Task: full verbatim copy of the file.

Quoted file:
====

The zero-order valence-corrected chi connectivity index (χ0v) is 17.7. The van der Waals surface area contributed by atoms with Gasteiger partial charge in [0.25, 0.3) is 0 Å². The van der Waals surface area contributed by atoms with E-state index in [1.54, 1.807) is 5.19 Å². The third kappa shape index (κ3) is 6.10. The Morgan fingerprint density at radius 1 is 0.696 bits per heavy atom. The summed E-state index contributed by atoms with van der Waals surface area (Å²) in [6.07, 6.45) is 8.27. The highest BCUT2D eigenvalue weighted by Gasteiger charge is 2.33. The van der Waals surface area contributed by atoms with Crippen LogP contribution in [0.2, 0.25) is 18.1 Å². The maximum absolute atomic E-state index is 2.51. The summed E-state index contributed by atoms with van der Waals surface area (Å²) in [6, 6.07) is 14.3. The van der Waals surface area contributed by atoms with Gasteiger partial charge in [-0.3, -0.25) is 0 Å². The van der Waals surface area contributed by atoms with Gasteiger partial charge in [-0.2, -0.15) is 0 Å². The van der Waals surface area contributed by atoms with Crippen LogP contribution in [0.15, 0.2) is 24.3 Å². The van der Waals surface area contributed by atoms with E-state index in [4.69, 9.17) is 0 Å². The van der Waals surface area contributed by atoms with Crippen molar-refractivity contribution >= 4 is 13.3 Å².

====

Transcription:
The zero-order valence-corrected chi connectivity index (χ0v) is 17.7. The van der Waals surface area contributed by atoms with Gasteiger partial charge in [0.25, 0.3) is 0 Å². The van der Waals surface area contributed by atoms with E-state index in [1.54, 1.807) is 5.19 Å². The third kappa shape index (κ3) is 6.10. The Morgan fingerprint density at radius 1 is 0.696 bits per heavy atom. The summed E-state index contributed by atoms with van der Waals surface area (Å²) in [6.07, 6.45) is 8.27. The highest BCUT2D eigenvalue weighted by Gasteiger charge is 2.33. The van der Waals surface area contributed by atoms with Crippen LogP contribution in [0.2, 0.25) is 18.1 Å². The maximum absolute atomic E-state index is 2.51. The summed E-state index contributed by atoms with van der Waals surface area (Å²) in [6, 6.07) is 14.3. The van der Waals surface area contributed by atoms with Gasteiger partial charge in [-0.3, -0.25) is 0 Å². The van der Waals surface area contributed by atoms with Gasteiger partial charge in [-0.2, -0.15) is 0 Å². The van der Waals surface area contributed by atoms with Crippen LogP contribution in [0.15, 0.2) is 24.3 Å². The van der Waals surface area contributed by atoms with E-state index in [4.69, 9.17) is 0 Å². The van der Waals surface area contributed by atoms with Crippen molar-refractivity contribution >= 4 is 13.3 Å².